Queens Pol: DOT’s Excuses for Queensboro Bridge Safety Delays Are ‘Garbage’

Council Member Julie Won confronts DOT Commissioner Ydanis Rodriguez last year with just how little space is afforded cyclists and pedestrians, who share just one lane for bi-directional travel. File Photo: CM Won's office
Council Member Julie Won confronts DOT Commissioner Ydanis Rodriguez last year with just how little space is afforded cyclists and pedestrians, who share just one lane for bi-directional travel. File Photo: CM Won's office

A Queens Council member who has long championed the creation of more pedestrian and cyclist space on the jam-packed Queensboro Bridge said she is outraged at the excuses being peddled by the Department of Transportation for why the agency pushed back by at least a year its timetable for adding a pedestrian-only lane on the span.

Julie Won
Queens Council Member Julie Won

Council Member Julie Won, whose district comprises the eastern approaches to the 113-year-old bridge, criticized the agency after participating in a walkthrough with DOT Commissioner Ydanis Rodriguez and staffers from the offices of Council Members Julie Menin (D-Upper East Side) and Selvena Brooks-Powers (D-Queens), who heads the Council’s Transportation Committee.

Won specifically said she was appalled that Rodriguez and other DOT officials continued to argue that the agency needed to stall its conversion of the south outer roadway from a car lane to a dedicated pedestrian lane because ongoing renovation work on the bridge requires all available lower levels for inbound and outbound cars.

“It was like talking to a wall,” Won told Streetsblog. “They kept saying they can’t give the south outer roadway to pedestrians because there would be traffic. Well, I don’t care about the congestion! In fact, congestion is the point. If we want climate justice, we need to redesign the infrastructure to make it harder to drive in the city, especially in the most transit rich areas. Take the train! Take the bus! Ride a bicycle! Walk! Rollerblade! These are sustainable ways — ways that Mayor Adams is always touting.”

Won said she reiterated to Rodriguez her and others’ frustration that the agency has not provided a good reason for why it pushed back by a year then-Mayor de Blasio’s 2021 promised that the creation of dedicated pedestrian space would be completed by the end of 2022.

“They made the promise when this reconstruction of the bridge was already in the pipline, so they knew it was happening,” Won said. “Why did they say 2022, then? Their answer? ‘Well, those politicians made a promise that was not realistic.'”

Cyclist use of the narrow path on the Queensboro Bridge is booming, as the DOT's own website shows. https://www1.nyc.gov/html/dot/html/bicyclists/bike-counts.shtml. Chart: DOT
Cyclist use of the narrow path on the Queensboro Bridge is booming, as the DOT’s own website shows. Chart: DOT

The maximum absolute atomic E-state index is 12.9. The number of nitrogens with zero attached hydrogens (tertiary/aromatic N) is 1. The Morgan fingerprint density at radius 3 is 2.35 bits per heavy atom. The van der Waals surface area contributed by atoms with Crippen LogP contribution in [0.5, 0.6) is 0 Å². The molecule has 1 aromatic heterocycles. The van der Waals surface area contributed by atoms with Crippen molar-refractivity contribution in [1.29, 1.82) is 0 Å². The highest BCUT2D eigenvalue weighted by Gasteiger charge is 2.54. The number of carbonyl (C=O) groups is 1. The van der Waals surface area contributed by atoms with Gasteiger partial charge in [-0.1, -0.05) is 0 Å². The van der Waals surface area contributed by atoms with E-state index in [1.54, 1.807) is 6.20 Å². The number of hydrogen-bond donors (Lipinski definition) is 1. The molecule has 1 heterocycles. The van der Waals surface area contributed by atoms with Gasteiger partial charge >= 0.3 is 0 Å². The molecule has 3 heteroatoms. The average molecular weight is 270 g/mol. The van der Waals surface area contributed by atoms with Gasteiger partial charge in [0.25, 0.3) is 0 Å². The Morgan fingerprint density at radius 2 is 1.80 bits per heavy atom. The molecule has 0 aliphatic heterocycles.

Won said that during the site visit on Monday, she asked Rodriguez to stand in the existing two-way pedestrian space on the bridge — which consists of one half of the single-lane north outer roadway that also carries the narrow and very popular two-way bike lane. The bike lane is so narrow that the agency’s own painted “bike lane” silhouettes are crashing into each other. The lane is narrower than the lowest NACTO recommendation for the width of two-way bike lanes. Crashes are common.

“I made the commissioner stand in the pedestrian lane and as a grown man, he can barely stand here without worrying about being hit,” Won said. “And there is no room for two cyclists to go head to head. It makes no sense. The agency says, ‘Well, that’s a standard bike-lane width.’ Well, if that’s standard, then the standards are garbage. We have complaints on a weekly basis of crashes that can easily be avoided with the promised redesign.”

Both Won and Menin’s Chief of Staff Jonathan Szott, who was also on the noon walkthrough, said the DOT told them it is considering repainting the lines on the north outer roadway to give cyclists a bit more than the current 50 percent of the space. Won said shifting the deck chairs on the Titanic is “missing the point.”

Szott confirmed that walking on the bridge is currently a scary proposition when cyclists have to pass each other.

“We kept reminding them that at some point in history, the south outer roadway was for pedestrians … until it was given to cars,” Szott said. “You say that to them and they just nod their heads.”

Szott also confirmed that DOT officials claim the de Blasio administration’s promise was made under false pretenses; the agency says that timeline was never realistic.

The walkthrough ended with the DOT promising to provide the lawmakers with data to back up their contention that the bridge needs all of the current five lower-level lanes for cars until the upper deck renovation project is done. But Won doesn’t need the data to know cyclists and pedestrians are being squeezed.

“I told them they all look like liars,” she said. “We have to keep the focus that the south outer roadway must open on the timeline they gave us. I don’t have forever. I don’t want to be 75 years old when this opens.” (Won is 32.)

After the walkthrough, DOT spokesman Vin Barone told Streetsblog, ““We remain committed to expanding cycling and pedestrian space, while also acknowledging need to complete the bridge’s absolutely critical deck replacement project. DOT was happy to host this meeting to discuss the project and future plans.”

We asked Barone a series of follow-ups related to Won’s narrative, but the agency declined to comment.

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